Today’s question comes from Tyrone, he asks.
“Peter, I just scratched my favorite pair of sunglasses and realized I don’t know how to pick a replacement. What color frames, and lenses should I pick, what should I avoid? Does my face shape matter?
First, my condolences to your favorite pair of sunglasses.
As a lifelong wearer of glasses (and professional “buyer of clothes”) I have many thoughts on this topic.
Today I want to bust an eyewear shopping myth and help you find the perfect pair of sunglasses.
Your face shape DOESN’T MATTER when shopping for sunglasses
Yes, you read that right.
All those beautifully illustrated diagrams you’ve seen talking about square, round, and heart-shaped faces? The ones that promise to help you pick sunglasses for your face shape?
I’m calling bullshit on them!
The theory behind these guides say you need to a certain type of frame style to compliment your face shape.
E.g. “If you have a round face shape, don’t wear round frames. They’ll make your face look rounder.”
The frame shape is more about the style and vibe you’re going for, not “balancing your face shape”
I’m a lifelong artist. I’ve also worked as a menswear designer for 11, and a personal stylist for the last 5.
I’m pretty confident in my “visual eye.”
I’m just not convinced when it comes to these face shape pairing advice.
A round face with square glasses looks like, well, a round face with square glasses.
It’s like saying round food on a round plate makes the plate look rounder.
It. Doesn’t. Make. Sense
Take a look at this image:
Which of these examples looks the best?
Are you happy with your answer?
Okay, now what if I told you according to the face shape guides, all these men are wearing the wrong eyewear shape for their faces?!?!
See! It’s bullshit.
Sorry to trick you like this! I want to illustrate that your face shape has no effect on how nice glasses look on you.
Here’s a better way I’ve developed helping my Private clients with their eyewear.
Your head size matters more than face shape
Head size is different from face shape. We’re just talking about how wide and tall your head is, not whether your face is round or square.
Your head size determines the size your lenses need to be for sufficient sun protection. Lens size is also important for field of view if you need prescription lenses!
Everything around the lenses (aka the shape of the frames) is secondary.
Here’s how you can use this to buy the perfect pair of sunglasses.
1. Make sure your lenses cover your “Eyewear Sweet Spot”
(I made the diagram with eyeglasses to make it easier to understand, but it applies to both eyeglasses and sunglasses.)
Width: Roughly as wide as your face.
Height: Roughly from the center of your eyebrows to 2/3rds down your nose.
This is the “sweet spot” in terms of sunlight protection and field of view (if you need prescription lenses.)
Buying frames with lenses within this sweet spot lets you know the frame fits.
Frames in your sweet spot are the most flattering.They’re not too small or too big, they’re just right.
Frames that are too narrow reduce sun protection and field of view. They also tiny on your face! Frames that are too wide or tall can look comically oversized. While these can be stylistic choices, if you’re going for a balance of flattering and functional, stay within the sweet spot.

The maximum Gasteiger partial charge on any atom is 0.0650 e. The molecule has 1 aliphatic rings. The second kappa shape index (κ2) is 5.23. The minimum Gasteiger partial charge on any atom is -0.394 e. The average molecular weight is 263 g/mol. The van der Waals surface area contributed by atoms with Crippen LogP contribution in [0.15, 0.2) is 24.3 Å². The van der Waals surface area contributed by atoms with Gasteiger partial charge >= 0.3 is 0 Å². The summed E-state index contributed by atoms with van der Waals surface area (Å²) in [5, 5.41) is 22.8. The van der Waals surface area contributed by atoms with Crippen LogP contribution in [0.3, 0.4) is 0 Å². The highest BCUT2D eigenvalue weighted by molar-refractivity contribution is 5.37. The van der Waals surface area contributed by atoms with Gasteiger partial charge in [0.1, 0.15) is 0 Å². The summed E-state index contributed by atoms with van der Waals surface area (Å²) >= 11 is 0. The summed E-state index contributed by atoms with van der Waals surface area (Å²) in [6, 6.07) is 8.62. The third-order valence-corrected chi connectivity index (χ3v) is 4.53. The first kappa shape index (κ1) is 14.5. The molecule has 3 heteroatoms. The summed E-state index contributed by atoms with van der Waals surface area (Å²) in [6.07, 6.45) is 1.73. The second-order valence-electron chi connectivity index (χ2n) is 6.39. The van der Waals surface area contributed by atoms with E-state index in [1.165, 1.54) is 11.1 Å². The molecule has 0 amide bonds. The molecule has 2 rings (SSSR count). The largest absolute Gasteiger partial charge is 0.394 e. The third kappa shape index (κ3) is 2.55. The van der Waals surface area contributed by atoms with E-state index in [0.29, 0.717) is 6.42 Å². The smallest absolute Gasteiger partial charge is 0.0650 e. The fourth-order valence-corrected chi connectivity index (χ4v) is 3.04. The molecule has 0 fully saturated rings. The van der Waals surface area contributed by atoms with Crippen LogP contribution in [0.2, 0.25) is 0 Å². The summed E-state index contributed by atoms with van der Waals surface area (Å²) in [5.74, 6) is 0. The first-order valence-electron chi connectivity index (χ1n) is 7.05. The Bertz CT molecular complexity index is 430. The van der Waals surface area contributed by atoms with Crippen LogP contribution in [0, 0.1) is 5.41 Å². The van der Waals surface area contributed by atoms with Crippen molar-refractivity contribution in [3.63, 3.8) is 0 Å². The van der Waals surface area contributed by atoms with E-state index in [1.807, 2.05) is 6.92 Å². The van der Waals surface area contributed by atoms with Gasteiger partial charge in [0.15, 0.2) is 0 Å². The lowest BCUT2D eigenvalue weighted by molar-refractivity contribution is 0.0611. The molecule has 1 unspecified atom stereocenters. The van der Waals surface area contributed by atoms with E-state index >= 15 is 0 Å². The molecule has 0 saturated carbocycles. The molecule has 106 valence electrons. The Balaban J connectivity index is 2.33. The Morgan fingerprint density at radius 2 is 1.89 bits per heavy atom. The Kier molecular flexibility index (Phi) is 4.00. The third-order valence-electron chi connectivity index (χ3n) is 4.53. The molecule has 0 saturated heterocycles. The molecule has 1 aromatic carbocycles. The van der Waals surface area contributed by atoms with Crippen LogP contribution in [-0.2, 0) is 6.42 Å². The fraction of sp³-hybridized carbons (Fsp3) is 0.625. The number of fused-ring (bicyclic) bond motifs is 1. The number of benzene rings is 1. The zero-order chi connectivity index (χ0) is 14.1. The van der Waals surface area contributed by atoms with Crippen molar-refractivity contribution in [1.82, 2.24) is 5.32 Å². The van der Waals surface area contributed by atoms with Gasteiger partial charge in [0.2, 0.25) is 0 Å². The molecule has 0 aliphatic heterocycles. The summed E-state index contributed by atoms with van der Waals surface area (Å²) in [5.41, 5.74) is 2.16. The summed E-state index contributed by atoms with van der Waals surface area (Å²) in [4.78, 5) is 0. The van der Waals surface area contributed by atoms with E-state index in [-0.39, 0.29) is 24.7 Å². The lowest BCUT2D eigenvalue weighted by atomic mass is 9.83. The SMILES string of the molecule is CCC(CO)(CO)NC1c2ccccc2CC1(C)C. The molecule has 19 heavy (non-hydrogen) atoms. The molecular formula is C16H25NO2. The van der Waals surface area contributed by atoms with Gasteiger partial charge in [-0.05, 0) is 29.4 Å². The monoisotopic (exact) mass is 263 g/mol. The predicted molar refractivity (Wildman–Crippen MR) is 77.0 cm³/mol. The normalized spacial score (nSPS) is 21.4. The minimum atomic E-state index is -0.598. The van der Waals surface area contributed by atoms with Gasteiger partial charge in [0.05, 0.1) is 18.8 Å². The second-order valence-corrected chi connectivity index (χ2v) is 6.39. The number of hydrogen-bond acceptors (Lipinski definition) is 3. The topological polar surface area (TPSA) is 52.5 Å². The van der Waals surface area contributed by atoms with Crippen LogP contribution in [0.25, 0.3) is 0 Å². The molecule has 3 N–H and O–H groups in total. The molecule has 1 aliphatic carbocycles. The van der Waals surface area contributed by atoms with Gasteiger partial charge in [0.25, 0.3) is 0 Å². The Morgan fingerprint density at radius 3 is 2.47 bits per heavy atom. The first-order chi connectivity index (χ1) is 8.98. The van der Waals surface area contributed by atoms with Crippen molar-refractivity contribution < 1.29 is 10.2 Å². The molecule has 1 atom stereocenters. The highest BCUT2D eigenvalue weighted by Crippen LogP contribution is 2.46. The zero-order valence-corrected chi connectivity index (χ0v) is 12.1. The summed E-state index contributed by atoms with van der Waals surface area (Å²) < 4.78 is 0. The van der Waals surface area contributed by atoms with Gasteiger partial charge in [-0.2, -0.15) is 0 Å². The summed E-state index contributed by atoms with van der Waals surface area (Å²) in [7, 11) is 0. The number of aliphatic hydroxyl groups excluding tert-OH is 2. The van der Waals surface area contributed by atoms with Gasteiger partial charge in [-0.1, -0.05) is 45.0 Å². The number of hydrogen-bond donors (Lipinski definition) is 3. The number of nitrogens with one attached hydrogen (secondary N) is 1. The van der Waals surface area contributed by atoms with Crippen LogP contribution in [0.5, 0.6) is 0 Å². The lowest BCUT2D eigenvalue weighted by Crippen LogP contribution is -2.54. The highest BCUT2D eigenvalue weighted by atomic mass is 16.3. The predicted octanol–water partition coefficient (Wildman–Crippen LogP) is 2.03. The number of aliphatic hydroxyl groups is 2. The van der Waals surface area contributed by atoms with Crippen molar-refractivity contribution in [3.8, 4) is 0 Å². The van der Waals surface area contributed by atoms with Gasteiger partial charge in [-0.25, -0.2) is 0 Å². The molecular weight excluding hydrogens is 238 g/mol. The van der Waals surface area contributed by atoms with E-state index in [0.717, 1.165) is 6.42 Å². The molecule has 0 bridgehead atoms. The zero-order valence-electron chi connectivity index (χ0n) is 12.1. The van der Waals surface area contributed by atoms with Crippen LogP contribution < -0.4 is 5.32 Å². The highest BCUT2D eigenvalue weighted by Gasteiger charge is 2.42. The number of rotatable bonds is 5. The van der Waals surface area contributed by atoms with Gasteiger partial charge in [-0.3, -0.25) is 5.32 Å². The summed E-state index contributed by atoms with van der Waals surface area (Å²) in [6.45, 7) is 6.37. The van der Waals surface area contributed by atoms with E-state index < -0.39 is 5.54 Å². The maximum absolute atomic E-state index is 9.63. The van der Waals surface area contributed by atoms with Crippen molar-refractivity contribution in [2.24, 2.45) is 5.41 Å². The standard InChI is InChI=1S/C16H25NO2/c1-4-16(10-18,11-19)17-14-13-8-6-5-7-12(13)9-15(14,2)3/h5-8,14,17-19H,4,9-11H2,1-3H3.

2. Start with a rounded frame shape
This is the most flattering frame shape because it fits in most men’s Eyewear Sweet Spot.
Not to be confused with circle frames (which are what Harry Potter glasses are), rounded frames are frames that are slightly rounded at the bottom. The top of the frame can be straight, but are usually slightly curved as well.
It’s my personal frame style for most of my glasses, and can be seen on countless celebrities.
- For colors, black and dark brown/tortoise are great first choices year round.
- For spring/summer, I recommend a light colored frame. My favorite is light yellow for a shot of color. Clear is another popular choice.
- For lenses, stick with the classic solid lenses in black, grey, or green.
Some of my favorite for this style are
- Warby Parker Downing and Percy Models (Both starting at $95)
- Cubitts Herbrand Round-Frame or D-Frame ($165)
- Moscott Arthur Round-frame ($300)
3. Adjust the frame style based on your head size or style preference
Rounded frames are a safe bet, but don’t let the recommendation stop you from exploring. In fact, it might be better to try out different styles based on your head size.
Larger heads might need larger lenses, since their features are further apart. This means that square frames could be a better option as the lenses tend to be larger.
You can opt for a square frame because you like the style better. This goes for any other style, from aviators to shields.
As long as you find one that fits your sweet spot, it’ll have the best proportions for your face.
To sum it up
- Don’t worry about arbitrary face shape rules They seem to be made up, and don’t hold up in practice.
- Look for sunglasses that fit your “Eyewear Sweet Spot.” This will result in glasses with the most flattering size, giving you ample sun protection and field of view.
- Round frames are a good style to start with. In my experience shopping with clients, this style hits most men’s sweet spot. Black or brown tortoise are great year round styles that are timeless. For Spring/Summer, go lighter, like a light yellow or clear.
- Frame style and design are more of a style choice Aviators make you look like you’re Top Gunning it. Shield style evokes 70s vibes. Wayfarers bring a mid-century cool to your look. Make sure your frames fit in your “Eyewear Sweet Spot” for the most flattering proportions.